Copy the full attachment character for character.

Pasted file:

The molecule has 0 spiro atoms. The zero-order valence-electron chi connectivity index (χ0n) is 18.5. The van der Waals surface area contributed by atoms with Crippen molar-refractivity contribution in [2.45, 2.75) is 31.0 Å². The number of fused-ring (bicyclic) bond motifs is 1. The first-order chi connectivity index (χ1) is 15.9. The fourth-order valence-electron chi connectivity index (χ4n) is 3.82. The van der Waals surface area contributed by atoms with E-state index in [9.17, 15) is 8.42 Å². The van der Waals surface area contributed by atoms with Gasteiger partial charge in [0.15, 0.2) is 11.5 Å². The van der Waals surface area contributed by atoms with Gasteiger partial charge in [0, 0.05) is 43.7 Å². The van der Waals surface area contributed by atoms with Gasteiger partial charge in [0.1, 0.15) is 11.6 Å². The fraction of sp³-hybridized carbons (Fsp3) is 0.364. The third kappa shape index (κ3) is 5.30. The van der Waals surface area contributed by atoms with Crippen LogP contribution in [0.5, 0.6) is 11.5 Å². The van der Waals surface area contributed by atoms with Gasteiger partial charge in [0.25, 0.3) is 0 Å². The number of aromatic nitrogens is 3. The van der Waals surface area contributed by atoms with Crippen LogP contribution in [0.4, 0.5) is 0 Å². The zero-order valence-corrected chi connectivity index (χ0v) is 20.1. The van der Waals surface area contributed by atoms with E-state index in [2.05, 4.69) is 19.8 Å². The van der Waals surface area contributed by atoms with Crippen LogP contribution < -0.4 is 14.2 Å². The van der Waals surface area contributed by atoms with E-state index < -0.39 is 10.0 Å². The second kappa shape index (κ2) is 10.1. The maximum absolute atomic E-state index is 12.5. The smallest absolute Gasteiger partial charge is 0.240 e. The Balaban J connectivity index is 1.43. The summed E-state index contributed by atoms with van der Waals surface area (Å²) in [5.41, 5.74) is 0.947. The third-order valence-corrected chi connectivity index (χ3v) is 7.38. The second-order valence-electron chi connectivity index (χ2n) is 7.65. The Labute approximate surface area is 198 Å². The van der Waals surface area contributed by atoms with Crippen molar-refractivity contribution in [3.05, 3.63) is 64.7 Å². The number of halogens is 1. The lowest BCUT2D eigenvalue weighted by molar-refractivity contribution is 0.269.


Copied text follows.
The molecule has 0 spiro atoms. The zero-order valence-electron chi connectivity index (χ0n) is 18.5. The van der Waals surface area contributed by atoms with Crippen molar-refractivity contribution in [2.45, 2.75) is 31.0 Å². The number of fused-ring (bicyclic) bond motifs is 1. The first-order chi connectivity index (χ1) is 15.9. The fourth-order valence-electron chi connectivity index (χ4n) is 3.82. The van der Waals surface area contributed by atoms with E-state index in [9.17, 15) is 8.42 Å². The van der Waals surface area contributed by atoms with Gasteiger partial charge in [0.15, 0.2) is 11.5 Å². The van der Waals surface area contributed by atoms with Gasteiger partial charge in [0, 0.05) is 43.7 Å². The van der Waals surface area contributed by atoms with Gasteiger partial charge in [0.1, 0.15) is 11.6 Å². The fraction of sp³-hybridized carbons (Fsp3) is 0.364. The third kappa shape index (κ3) is 5.30. The van der Waals surface area contributed by atoms with Crippen LogP contribution in [0.5, 0.6) is 11.5 Å². The van der Waals surface area contributed by atoms with Gasteiger partial charge in [0.25, 0.3) is 0 Å². The number of aromatic nitrogens is 3. The van der Waals surface area contributed by atoms with Crippen LogP contribution in [0.4, 0.5) is 0 Å². The zero-order valence-corrected chi connectivity index (χ0v) is 20.1. The van der Waals surface area contributed by atoms with E-state index in [2.05, 4.69) is 19.8 Å². The van der Waals surface area contributed by atoms with Crippen LogP contribution < -0.4 is 14.2 Å². The van der Waals surface area contributed by atoms with E-state index < -0.39 is 10.0 Å². The second kappa shape index (κ2) is 10.1. The maximum absolute atomic E-state index is 12.5. The smallest absolute Gasteiger partial charge is 0.240 e. The Balaban J connectivity index is 1.43. The summed E-state index contributed by atoms with van der Waals surface area (Å²) in [5.41, 5.74) is 0.947. The third-order valence-corrected chi connectivity index (χ3v) is 7.38. The second-order valence-electron chi connectivity index (χ2n) is 7.65. The Labute approximate surface area is 198 Å². The van der Waals surface area contributed by atoms with Crippen molar-refractivity contribution in [3.05, 3.63) is 64.7 Å². The number of halogens is 1. The lowest BCUT2D eigenvalue weighted by molar-refractivity contribution is 0.269.